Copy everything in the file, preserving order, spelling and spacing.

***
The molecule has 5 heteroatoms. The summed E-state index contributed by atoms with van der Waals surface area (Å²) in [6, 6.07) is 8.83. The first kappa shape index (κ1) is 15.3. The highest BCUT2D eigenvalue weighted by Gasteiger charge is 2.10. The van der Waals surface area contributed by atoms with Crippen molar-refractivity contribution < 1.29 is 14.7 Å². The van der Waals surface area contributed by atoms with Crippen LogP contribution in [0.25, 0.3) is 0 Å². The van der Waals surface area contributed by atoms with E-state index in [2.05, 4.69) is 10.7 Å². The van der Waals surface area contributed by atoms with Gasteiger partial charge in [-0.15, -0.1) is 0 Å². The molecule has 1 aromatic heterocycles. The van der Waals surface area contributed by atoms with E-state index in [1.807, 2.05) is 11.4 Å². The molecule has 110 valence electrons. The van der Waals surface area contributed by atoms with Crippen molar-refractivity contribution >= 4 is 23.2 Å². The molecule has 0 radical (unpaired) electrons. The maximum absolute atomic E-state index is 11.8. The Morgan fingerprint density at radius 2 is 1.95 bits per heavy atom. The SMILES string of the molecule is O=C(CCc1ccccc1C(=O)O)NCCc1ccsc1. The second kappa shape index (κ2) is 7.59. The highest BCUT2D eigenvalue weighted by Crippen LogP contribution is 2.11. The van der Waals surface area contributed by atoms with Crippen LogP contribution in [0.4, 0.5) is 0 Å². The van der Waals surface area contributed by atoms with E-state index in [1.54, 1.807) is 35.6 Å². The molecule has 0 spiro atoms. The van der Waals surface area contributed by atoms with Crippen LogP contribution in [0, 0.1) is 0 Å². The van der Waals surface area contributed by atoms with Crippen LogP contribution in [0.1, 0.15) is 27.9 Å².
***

The molecule has 5 heteroatoms. The summed E-state index contributed by atoms with van der Waals surface area (Å²) in [6, 6.07) is 8.83. The first kappa shape index (κ1) is 15.3. The highest BCUT2D eigenvalue weighted by Gasteiger charge is 2.10. The van der Waals surface area contributed by atoms with Crippen molar-refractivity contribution < 1.29 is 14.7 Å². The van der Waals surface area contributed by atoms with Crippen LogP contribution in [0.25, 0.3) is 0 Å². The van der Waals surface area contributed by atoms with E-state index in [2.05, 4.69) is 10.7 Å². The van der Waals surface area contributed by atoms with Gasteiger partial charge in [-0.15, -0.1) is 0 Å². The molecule has 1 aromatic heterocycles. The van der Waals surface area contributed by atoms with E-state index in [1.807, 2.05) is 11.4 Å². The molecule has 110 valence electrons. The van der Waals surface area contributed by atoms with Crippen molar-refractivity contribution >= 4 is 23.2 Å². The molecule has 0 radical (unpaired) electrons. The maximum absolute atomic E-state index is 11.8. The Morgan fingerprint density at radius 2 is 1.95 bits per heavy atom. The SMILES string of the molecule is O=C(CCc1ccccc1C(=O)O)NCCc1ccsc1. The second kappa shape index (κ2) is 7.59. The highest BCUT2D eigenvalue weighted by Crippen LogP contribution is 2.11. The van der Waals surface area contributed by atoms with Crippen LogP contribution in [0.4, 0.5) is 0 Å². The van der Waals surface area contributed by atoms with E-state index in [1.54, 1.807) is 35.6 Å². The molecule has 0 spiro atoms. The van der Waals surface area contributed by atoms with Crippen LogP contribution in [0, 0.1) is 0 Å². The van der Waals surface area contributed by atoms with Crippen LogP contribution in [0.1, 0.15) is 27.9 Å².